On Religion

A person’s religion is most often a question of where he or she was born and grew up.  Everyone is born into a cultural context, which includes religious beliefs, and this culture is “imprinted” on the minds and hearts of everyone within it.

People born and raised in the U.S. will likely be oriented toward the Christian religion – in all its different manifestations.  For example, I was baptized a Catholic in a Catholic church by a priest when I was six months old.  My education and cultural indoctrination carried the constant subtext of Christianity (often correlated with Patriotism and Country).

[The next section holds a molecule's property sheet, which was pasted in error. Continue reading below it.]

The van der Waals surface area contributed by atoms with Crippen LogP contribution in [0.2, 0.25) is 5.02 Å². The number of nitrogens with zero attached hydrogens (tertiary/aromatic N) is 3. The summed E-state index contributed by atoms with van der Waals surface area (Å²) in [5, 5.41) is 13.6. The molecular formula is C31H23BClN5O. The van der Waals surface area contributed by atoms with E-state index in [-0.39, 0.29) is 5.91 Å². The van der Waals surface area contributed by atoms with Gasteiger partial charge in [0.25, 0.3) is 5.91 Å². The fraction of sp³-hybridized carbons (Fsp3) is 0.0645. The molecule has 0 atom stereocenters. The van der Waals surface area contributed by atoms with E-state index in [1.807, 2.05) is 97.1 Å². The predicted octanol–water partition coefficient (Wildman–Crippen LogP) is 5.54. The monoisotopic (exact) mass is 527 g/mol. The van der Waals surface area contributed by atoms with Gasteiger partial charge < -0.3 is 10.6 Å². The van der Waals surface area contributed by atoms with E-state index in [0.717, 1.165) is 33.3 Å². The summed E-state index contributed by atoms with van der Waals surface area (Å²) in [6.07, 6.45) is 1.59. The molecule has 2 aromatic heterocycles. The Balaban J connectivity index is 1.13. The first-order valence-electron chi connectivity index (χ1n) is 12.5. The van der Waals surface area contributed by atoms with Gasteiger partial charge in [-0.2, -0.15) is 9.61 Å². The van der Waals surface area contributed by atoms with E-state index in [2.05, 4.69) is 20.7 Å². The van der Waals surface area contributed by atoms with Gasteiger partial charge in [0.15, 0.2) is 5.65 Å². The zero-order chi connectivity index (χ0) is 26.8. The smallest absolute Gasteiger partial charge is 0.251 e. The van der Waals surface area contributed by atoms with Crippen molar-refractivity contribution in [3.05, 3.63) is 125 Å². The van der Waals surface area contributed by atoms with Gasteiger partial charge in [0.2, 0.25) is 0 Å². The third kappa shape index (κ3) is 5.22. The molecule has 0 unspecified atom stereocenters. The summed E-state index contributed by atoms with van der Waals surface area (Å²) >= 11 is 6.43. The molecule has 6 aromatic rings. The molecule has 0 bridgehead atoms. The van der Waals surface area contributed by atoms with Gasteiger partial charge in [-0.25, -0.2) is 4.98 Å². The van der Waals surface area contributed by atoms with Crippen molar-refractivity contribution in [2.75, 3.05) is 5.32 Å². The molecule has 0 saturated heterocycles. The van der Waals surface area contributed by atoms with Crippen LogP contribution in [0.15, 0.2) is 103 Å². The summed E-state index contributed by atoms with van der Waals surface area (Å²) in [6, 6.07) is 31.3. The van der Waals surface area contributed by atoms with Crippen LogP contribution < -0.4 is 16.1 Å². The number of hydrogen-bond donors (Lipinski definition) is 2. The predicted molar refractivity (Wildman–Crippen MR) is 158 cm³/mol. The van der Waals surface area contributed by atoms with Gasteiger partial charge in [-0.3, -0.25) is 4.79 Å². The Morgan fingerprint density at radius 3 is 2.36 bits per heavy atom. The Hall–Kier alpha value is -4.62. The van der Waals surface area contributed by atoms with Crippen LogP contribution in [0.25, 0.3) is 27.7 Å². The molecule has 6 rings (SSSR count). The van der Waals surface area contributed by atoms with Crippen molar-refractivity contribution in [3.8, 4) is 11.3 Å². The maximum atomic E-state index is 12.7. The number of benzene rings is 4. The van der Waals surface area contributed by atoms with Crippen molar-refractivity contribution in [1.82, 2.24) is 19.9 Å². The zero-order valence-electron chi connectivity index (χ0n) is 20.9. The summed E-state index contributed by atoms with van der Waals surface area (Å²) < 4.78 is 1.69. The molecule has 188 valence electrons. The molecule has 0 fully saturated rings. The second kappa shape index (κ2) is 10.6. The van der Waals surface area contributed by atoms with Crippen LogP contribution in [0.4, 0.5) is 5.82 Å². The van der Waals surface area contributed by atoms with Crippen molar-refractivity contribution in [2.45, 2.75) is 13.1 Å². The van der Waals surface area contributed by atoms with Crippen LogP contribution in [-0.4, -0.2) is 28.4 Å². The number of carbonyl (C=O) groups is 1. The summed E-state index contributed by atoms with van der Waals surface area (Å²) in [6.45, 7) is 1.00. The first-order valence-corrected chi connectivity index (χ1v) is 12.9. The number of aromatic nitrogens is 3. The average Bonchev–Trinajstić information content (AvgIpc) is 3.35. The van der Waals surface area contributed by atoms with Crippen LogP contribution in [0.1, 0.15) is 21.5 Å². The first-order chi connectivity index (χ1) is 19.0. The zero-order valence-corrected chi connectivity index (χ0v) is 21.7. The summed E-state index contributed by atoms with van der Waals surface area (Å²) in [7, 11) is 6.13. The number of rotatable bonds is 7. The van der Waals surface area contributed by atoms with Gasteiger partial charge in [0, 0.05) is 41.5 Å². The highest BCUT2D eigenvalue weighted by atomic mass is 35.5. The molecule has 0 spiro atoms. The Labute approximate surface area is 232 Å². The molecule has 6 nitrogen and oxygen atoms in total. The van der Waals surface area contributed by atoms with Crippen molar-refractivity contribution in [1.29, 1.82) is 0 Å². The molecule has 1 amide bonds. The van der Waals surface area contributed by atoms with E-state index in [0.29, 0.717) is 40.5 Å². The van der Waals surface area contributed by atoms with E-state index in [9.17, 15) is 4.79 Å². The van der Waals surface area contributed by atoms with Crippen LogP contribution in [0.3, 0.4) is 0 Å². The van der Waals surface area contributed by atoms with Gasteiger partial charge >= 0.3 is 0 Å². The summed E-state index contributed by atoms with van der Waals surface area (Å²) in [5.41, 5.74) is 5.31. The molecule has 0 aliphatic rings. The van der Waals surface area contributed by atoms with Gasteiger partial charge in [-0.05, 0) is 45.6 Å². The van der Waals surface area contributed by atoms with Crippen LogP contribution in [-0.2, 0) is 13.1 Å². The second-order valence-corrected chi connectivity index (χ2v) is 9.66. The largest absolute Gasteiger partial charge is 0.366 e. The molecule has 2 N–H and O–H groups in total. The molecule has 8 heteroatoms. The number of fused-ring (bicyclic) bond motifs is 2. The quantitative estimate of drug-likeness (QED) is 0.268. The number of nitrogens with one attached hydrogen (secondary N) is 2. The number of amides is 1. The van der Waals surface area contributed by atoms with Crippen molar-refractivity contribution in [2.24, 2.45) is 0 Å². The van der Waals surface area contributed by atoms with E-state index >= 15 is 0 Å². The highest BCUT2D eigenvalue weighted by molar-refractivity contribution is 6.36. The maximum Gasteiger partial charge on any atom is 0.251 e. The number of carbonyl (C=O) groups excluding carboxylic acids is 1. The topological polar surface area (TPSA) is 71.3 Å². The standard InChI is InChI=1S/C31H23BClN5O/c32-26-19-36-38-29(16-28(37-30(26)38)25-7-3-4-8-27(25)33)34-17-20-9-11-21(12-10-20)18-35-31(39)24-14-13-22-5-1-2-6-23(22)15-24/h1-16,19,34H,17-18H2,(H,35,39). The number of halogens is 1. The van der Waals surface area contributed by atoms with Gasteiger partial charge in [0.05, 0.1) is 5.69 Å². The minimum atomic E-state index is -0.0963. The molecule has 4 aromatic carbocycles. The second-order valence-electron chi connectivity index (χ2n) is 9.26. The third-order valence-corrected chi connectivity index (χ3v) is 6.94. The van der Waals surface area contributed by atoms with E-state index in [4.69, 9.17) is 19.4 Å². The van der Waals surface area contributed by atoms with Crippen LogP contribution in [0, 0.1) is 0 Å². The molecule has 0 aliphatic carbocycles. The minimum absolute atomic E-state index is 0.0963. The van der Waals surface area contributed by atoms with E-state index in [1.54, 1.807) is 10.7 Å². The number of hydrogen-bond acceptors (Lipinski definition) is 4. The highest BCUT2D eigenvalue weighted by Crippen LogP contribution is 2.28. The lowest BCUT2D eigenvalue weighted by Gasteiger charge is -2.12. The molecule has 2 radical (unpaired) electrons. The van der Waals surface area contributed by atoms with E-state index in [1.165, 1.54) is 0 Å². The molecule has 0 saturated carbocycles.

If I had been born in Tehran, I’d be Muslim; if I’d been born in China, I might be Buddhist.

In this sense, most people don’t choose their religion.  Our religious beliefs do not come to us after careful study of all alternative explanations for the Universe.  Rather, it’s a matter of indoctrination and conditioning.  We’re constantly exposed to a religion and we absorb it.

How can we possibly say that any particular religion, or lack of one, is “right” or “wrong?”

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